This is the first Franchise Law Blog. We will issue further blogs on a monthly basis. The focus of the blog is principally to draw attention to UK legal developments that affect franchising, but also to alert readers to commercial developments relating to franchising in the UK and to highlight important international developments that would be of interest to UK franchisors. Please let me, John Pratt, have any comments, news items, or information which you believe should be included in future blogs. I and the rest of the team at Hamilton Pratt very much hope that its contents will be not only of interest but of use to you in your franchise business.
There remains uncertainty as to the current status of good faith obligations in franchise agreement. Will they be implied into franchise agreements. Our ‘Good Faith’ article which engages in a full analysis will be made available on this blog, but in summary, our view is:-
Express Duties of Good Faith
It is clear from a line of cases including Berkeley Community Villages Limited v Pullham, CPC Group Limited v Qatari Diar Real Estate Investment Co and Compass Group UK v Mid Essex Hospital Services NHS Trust that the courts will give effect to an express good faith clause.
Implied Duty of Good Faith
An implied obligation of good faith and fair dealing has been recognised by the House of Lords/Supreme Court since its decision in Malik v BCCI in 1998 but notwithstanding the efforts of Mr Justice Leggatt in the landmark, Yam Seng decision the courts have been reluctant to follow his lead. In a franchising case – Carewatch v Focus Caring Services in 2014, the Judge refused to accept a duty of good faith. More recently in the Court of Appeal decision in MSC Mediterranean Shipping Co v Cottonex Lord Justice Moore-Blick indicted that “there is, in my view, a real danger that if a general principle of good faith were established it would be invoked as often to undermine as to support the terms in which the parties have reached agreement”. In view of the above, the extent to which a good faith obligation will be implied into franchise agreements, is doubtful.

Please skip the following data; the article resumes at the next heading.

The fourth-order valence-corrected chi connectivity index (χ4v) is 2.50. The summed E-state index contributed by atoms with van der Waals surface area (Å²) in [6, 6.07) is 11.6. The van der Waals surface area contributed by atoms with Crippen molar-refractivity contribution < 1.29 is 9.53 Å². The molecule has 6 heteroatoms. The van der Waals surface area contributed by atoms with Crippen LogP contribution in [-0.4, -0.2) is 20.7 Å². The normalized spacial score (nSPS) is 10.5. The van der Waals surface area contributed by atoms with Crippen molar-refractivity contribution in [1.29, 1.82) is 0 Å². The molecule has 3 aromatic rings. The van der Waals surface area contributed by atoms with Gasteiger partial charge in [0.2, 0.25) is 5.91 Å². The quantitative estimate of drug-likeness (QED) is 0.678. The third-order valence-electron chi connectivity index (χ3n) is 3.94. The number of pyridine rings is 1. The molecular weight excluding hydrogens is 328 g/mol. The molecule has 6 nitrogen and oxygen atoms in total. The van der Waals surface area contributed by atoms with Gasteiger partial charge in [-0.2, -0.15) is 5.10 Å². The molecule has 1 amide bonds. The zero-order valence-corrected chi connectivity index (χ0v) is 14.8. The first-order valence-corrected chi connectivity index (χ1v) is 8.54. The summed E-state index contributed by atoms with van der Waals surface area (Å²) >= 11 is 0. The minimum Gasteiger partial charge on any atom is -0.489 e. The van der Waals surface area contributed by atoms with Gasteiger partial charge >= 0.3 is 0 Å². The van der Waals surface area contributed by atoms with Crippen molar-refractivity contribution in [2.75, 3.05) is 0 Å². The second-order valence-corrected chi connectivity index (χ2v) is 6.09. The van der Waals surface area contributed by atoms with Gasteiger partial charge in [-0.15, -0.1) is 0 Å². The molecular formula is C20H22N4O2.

The English Courts have regularly had to consider the exercise of a discretion granted by a contract to a contracting party. In Abu Dhabi National Tanker Co v Product Star Shipping Ltd (the “Product Star”) (No 2) Lord Justice Leggatt, the father of the judge in the Yam Seng case, said:
“Where A and B contract with one another to confer a discretion on A, that does not render B subject to A’s uninhibited whim … [N]ot only must the discretion be exercised honestly and in good faith, but, having regard to the provisions of the contract by which it was conferred, it must not be exercised arbitrarily, capriciously or unreasonably.”